David Cameron's position on Europe is not just good for the UK, it is also good for the EU. In his much-awaited speech the Prime Minister set out a clear-eyed vision of the benefits of European integration but an equally acute analysis of the weaknesses of the current EU.
Most importantly, the speech laid out a process for regaining the British people's trust in the UK's relationship with the EU. If we stay inside the bloc it will be because Britons want to stay. If we leave, it will be by popular consent.
But the Prime Minister's offer to the UK is also an opportunity for other Europeans: the current EU does not – indeed, it cannot – serve the best interests of Europe. The recasting of the union can work in the interests of all Europeans.
An open, flexible and dynamic Europe will help the UK along with other European countries grow, and prosper. A closed, rigid, over-regulated and centralised Europe will help nobody. The key now is to persuade our European allies of this.
To achieve this, Britain must undertake a diplomatic campaign to persuade our allies that Britain is not only looking out for itself but offers a way forward that will strengthen the entire Continent - democratically, economically and internationally.
First, we have to create a debate across the continent about how Europe retains its economic advantages. The talk of growth has been hijacked by those who think prosperity comes from a bigger EU budget rather than a bigger, freer market.
The UK has to lead a campaign in key countries about the future private-sector sources of European prosperity. One way to do so may be to commission a group of economists, diplomats and business leaders to give a clear-eyed and evidence-based assessment of future economic opportunities and areas of co-operation for the EU. Crucially, it should also set out areas where the EU should disengage.
This is a good moment to seize the agenda. In 2014 every member of the EU will hold elections to the European Parliament, and a new set of leaders will be appointed – a new European Commission president, a new President of the European Council and a new Secretary-General of NATO.
The people that will lead the Union from early 2015 should do so with an agenda that is partly shaped in London. That means work needs to begin now in every possible area of co-operation - from energy policy, and telecommunications, to competition and trade, and development and climate change. Leaving the agenda-setting to the European bureaucracy will not benefit Britain nor, indeed, the long-term prospects of the EU or its individual members.
A renewed move to liberalise Europe's market in services should be a core part of this new agenda. Europe missed a chance a few years ago to create a genuinely open market where professionals and service workers, from accountants to plumbers and hairdressers, can freely offer their services anywhere in Europe. As a result national governments often hide behind complex guidelines on how to screen national regulations, failing to remove costly obstacles to commerce. The outcome: Europeans buy nine-tenths of their services from firms in their home countries and Britain's competition-beating companies are denied the access to market that they need to spur their own and national growth.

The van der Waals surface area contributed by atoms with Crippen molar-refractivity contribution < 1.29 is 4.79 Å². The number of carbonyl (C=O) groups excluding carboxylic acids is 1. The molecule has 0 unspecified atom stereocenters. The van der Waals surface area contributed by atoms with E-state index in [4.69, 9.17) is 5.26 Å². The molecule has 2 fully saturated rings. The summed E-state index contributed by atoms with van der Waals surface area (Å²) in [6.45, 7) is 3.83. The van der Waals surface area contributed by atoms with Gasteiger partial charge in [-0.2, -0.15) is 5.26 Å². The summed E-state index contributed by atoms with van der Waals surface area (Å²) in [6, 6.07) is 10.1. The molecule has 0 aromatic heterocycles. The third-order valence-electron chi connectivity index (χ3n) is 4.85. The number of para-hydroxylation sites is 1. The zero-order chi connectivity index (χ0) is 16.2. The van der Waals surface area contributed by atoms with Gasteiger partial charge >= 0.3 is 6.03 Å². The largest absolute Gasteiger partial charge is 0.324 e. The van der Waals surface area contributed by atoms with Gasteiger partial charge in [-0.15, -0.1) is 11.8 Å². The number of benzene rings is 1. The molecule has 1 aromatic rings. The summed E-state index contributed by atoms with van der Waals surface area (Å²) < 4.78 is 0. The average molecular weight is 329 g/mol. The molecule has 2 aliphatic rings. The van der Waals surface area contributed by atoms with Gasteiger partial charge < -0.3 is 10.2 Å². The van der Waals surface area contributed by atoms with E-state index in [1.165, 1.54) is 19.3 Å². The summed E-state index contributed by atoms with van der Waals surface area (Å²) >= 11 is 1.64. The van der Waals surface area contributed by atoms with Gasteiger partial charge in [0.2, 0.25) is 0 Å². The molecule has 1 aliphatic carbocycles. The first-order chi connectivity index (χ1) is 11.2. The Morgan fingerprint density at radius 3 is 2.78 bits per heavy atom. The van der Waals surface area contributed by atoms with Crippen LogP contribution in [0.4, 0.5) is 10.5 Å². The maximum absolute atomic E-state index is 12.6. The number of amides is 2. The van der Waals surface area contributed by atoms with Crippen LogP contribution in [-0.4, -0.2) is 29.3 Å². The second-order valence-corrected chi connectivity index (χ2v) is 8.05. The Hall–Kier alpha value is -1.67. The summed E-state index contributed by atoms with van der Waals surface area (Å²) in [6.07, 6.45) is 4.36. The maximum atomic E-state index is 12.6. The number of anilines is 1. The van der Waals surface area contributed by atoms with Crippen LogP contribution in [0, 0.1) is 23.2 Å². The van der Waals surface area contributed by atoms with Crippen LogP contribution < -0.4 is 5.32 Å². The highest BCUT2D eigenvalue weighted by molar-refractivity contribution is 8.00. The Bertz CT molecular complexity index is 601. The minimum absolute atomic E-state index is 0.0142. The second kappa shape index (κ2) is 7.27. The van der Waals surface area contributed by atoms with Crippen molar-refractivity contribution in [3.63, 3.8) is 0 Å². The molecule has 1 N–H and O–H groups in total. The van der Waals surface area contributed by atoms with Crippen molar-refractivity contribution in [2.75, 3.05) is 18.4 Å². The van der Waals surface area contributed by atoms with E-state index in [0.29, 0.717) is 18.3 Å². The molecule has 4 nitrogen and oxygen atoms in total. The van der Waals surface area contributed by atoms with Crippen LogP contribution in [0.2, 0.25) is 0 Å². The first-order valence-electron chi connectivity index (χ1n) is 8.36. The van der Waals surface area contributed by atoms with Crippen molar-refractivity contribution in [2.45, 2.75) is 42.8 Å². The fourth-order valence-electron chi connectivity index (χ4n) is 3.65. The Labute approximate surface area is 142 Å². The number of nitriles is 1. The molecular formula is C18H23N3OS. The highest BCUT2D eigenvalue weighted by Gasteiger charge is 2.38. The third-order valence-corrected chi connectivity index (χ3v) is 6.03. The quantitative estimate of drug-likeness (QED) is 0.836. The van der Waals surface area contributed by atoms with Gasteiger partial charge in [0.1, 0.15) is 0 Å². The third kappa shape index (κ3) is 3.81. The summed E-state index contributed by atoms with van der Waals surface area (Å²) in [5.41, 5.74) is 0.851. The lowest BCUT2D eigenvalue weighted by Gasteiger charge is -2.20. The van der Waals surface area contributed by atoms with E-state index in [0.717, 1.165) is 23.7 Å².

The second task is diplomatic. After years of Labour running down the Foreign Office, William Hague, the foreign secretary, has rebuilt relationships with old allies like Australia and new friends such as Brazil. But a European challenge remains.
In France, the governing Socialist party is almost implacably hostile to Britain, despite the good Franco-British cooperation over Libya and Mali. Leading figures in Poland have gone from seeing Britain as a home in times of trouble to an obstacle to Poland's own ambitions. And in Spain, one often hears that it has been years since a British leader paid an official visit. Even in Germany, despite David Cameron’s relationship-building with Chancellor Merkel, many perceive the UK as unhelpful.
If we are to succeed in changing Europe we have to build multi-layered links with these nations - not just at a diplomatic level but between politicians, academics and opinion-formers. Much as the United States runs a Visitor's Programme, targeting up-and-coming leaders, inviting them to America and displaying the country in its richness, so Britain needs to do the same on the continent. We have to win over the next generation of European leaders.
We must also find ways to replicate elements of the French-German co-operation with other states. For example we could organise a joint sitting of the UK and Polish Parliaments and a joint UK/Dutch cabinet meeting. These events may never have the historical force of the French-German cooperation, but could be valuable nonetheless.
Some may see such initiatives as mere form, but they are not; difficult negotiations over the future of the EU – and Britain's relationship with the bloc – will require a denser range of links not just with other governments, but with the opinion-formers that influence them. As a corollary, Britain's diplomats need to think less about persuading colleagues in other foreign ministries and look for ways to generate a public debate where they serve.
The decrease in the EU budget has shown that Britain is not isolated diplomatically, but has European friends who share our vision. We now need to build on this success with a thoughtful and innovative campaign, which sets the stage not only for Britain's new relationship with the EU but also for a new phase for Europe.